A roundup of agriculture news:
SPRINGFIELD — The Illinois Department of Agriculture served up more proof this week of how early the growing season came this year.
As of Sunday, 53 percent of the state's winter wheat crop had been harvested. Normally, at this time, only 1 percent of the crop has been harvested, based on averages from the last five years.
Meanwhile, the lack of precipitation has taken its toll on corn and soybeans.
The department said many counties are reporting signs of stress in both crops.
Statewide, 9 percent of the corn crop is rated excellent, 47 percent good, 34 percent fair, 8 percent poor and 2 percent very poor.
For soybeans, 5 percent of the crop was rated excellent, 45 percent good, 38 percent fair, 9 percent poor and 3 percent very poor.
In the eastern region of Illinois, which includes Champaign-Urbana and Danville, only 32 percent of the topsoil had adequate moisture. Fifty-eight percent was deemed "short" and 10 percent "very short."
About 39 percent of the subsoil had adequate moisture, while 45 percent was short and 16 percent was very short.
Average corn height in eastern Illinois was 25 inches — far shorter than the crop in other parts of the state, except for in the northwest and northeast.
Soybean researchers look to genes from China to boost yields
URBANA — Agricultural researchers at the University of Illinois are testing genes from Chinese soybean lines to see whether they can help boost yields of U.S. crops, according to an Illinois Soybean Association release.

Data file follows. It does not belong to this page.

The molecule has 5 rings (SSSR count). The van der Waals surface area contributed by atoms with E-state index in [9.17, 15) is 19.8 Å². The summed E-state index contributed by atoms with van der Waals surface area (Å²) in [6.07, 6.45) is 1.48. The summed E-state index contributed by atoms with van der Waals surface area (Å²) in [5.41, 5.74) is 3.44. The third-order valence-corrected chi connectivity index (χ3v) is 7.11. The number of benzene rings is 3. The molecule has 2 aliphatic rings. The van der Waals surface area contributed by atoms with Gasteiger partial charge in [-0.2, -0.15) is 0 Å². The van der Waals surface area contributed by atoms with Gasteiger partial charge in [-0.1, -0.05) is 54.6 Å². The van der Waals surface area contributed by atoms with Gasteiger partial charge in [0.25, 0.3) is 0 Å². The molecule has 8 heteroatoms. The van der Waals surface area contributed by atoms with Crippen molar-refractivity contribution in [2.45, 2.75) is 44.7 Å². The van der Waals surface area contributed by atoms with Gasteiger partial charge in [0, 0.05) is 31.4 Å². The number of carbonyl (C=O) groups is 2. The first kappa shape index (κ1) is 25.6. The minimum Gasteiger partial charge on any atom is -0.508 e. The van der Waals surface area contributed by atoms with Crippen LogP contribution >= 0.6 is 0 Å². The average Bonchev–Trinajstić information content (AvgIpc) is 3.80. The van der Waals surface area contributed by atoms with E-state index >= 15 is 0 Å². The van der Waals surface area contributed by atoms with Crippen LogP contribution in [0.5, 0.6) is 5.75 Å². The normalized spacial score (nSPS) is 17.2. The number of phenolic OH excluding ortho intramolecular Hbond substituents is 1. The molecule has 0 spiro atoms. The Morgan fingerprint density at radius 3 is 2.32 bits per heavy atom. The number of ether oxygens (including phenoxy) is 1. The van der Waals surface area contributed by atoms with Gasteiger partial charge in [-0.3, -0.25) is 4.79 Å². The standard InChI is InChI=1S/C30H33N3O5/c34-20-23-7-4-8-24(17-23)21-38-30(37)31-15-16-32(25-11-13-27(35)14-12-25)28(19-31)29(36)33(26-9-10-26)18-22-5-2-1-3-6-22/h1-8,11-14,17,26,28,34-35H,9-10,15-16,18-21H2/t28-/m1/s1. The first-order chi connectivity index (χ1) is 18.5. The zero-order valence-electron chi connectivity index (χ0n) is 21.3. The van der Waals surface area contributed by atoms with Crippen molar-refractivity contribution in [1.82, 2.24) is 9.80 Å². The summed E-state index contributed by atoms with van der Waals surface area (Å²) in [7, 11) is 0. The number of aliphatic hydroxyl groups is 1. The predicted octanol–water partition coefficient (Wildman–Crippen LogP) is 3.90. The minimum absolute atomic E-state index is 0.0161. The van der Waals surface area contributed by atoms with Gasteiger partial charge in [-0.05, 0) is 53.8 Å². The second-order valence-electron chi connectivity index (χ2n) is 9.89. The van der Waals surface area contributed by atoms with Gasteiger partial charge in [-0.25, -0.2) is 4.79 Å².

Researchers have used exotic soybean lines to develop varieties with resistance to disease and insects, but not specifically to increase yields, the release said.
Teams headed by UI professors Randall Nelson and Brian Diers have identified locations of genes from Chinese lines that boost yield in U.S. varieties.
Gains were 1 to 2 bushels an acre, but when genes were stacked together, gains were 8 to 9 bushels an acre, Diers said.
Young women forming teams for skills competition
LANARK — Women ages 14 to 19 are invited to form teams of five to compete in the Duct Tape and Fencing Wire Challenge, sponsored by Illinois Agri-Women.
Teams will be given four tasks that require skills in science, technology, engineering and math.
Activities include building a doghouse, applying for a community improvement grant, computer programming, and exploring all careers involved in making the ingredients of a Big Mac sandwich.
The winning team will get an all-expenses-paid trip to the 2013 Women Changing the Face of Agriculture career event in Carbondale. The top three teams will get a cash donation to the youth agency of their choice.
Rules are at http://www.womenchanging  thefaceofagriculture.com.